LSU’s Louisiana Geological Survey office touted the potential of Tuscaloosa Marine Shale in the Baton Rouge region and central Louisiana more than a decade ago.

That energy boom may be about to take off. But the Louisiana Geological Survey is on the verge of losing all its state funding.

The Geological Survey is one of several victims of LSU’s efforts to protect its academic core during budget cuts.

LSU officials are slicing the funding for ancillary units, such as LSU museums, the LSU Press and the Center for Advanced Microstructures and Devices.

LSU Chancellor Michael Martin said all of the university’s ancillary units must boost their self-generated revenues in order to protect what state government funding is available for the overall student experience.

“We all have to work toward greater self-sufficiency in all of these areas,” Martin said.

The final determination of what gets cut and by how much is still being worked out. Final decisions are not due until the end of the month. But general directions are being discussed now.

The geological survey was informed its entire $1 million LSU budget will be phased out over three years, starting next month.

Martin said the geological survey must become more successful in acquiring and operating off of federal and industry grants and contracts.

Chacko John, the Louisiana Geological Survey director and state geologist, said the agency is in a very “difficult situation.”

“We do our work quietly and without much fanfare, and that might be part of the reason,” John said of why the office may have been targeted.

The geological survey conducts oil-and-gas and environmental research, as well as state mapping for energy exploration and coastal protection. The agency operates on a lot of external contracts, John said, but that is not enough.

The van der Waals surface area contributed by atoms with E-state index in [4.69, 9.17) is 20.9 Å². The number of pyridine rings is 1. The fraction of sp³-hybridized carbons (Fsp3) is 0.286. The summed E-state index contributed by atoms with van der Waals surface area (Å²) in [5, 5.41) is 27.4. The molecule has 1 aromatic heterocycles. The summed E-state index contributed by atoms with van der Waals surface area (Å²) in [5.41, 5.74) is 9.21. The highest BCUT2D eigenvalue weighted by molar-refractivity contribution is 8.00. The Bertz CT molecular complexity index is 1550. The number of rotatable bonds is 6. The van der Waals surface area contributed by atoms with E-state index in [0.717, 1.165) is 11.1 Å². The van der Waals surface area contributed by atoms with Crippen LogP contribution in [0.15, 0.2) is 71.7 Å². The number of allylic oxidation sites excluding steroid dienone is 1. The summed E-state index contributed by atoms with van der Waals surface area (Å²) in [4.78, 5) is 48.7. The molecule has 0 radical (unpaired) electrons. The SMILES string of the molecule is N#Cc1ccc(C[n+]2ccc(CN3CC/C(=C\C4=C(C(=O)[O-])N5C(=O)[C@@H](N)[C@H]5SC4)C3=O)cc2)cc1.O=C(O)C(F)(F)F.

“We do need a certain base amount of funding to even apply for some of these (external) funds, because a lot of them require matches,” John said. “Right now, we are at a critical mass of staff.”

The survey’s Texas counterparts have about 100 employees and a $20 million budget, John said, compared to 17 people in Louisiana.

Citing the successful Haynesville Shale in northern Louisiana, John said his office is studying for potential water contamination from the controversial hydraulic fracturing, or fracking, process of oil drilling. There is no such contamination evidence now, he said, but the same method also will be used with the Tuscaloosa Marine Shale.

The LSU budget is due to the LSU System on July 29, but it will not be finalized by the LSU Board of Supervisors until August.

LSU’s budget is essentially flat from last year, because student tuition hikes offset most of the budget cuts. But LSU is projecting $20 million in new costs on unfunded mandates like employee retirement and benefits.

“Right now we’re still in the discovery phase,” Martin said of finalizing the budget.

Martin credited the LSU Rural Life Museum with boosting its self-generated revenues by hosting a lot more of non-LSU events and parties.

But he cited the LSU Press, the Southern Review literary journal, CAMD, the LSU Museum of Art and the Louisiana Museum of Natural History as others areas where the current state funding is not sustainable.

Some officials, like LSU Press Director MaryKatherine Callaway, are declining to comment until cuts are finalized.

But CAMD interim Director Richard Kurtz believes life will go on as long as new cuts are not too devastating.

“We’ve had major financial cuts and we’re at about half of our staff,” Kurtz said. “We do expect some more cuts. We don’t know the magnitude of them.”

The CAMD facility features the only giant synchrotron light source of its kind in the South. It works by generating electrons as giant magnets swing in a circle to create energy beams, such as X-rays. Those are used in everything from nanofabrication of targeted drug delivery for cancer to the improvement of alternative energy sources.

CAMD’s budget has already been cut by more than 40 percent and now sits at just more than $3 million.

CAMD has already begun to rely more on federal grants and likely will begin charging research users for utilizing the facility, Kurtz said. Once described as having “24-7” operations, Kurtz said, CAMD is now operating roughly 10 hours a day for eight workdays every two weeks.

Following LSU’s marching orders, the external grants operating at CAMD have actually grown from about $7.5 million a couple years ago to $16 million now.

“Operations have been pretty smooth, considering,” Kurtz said.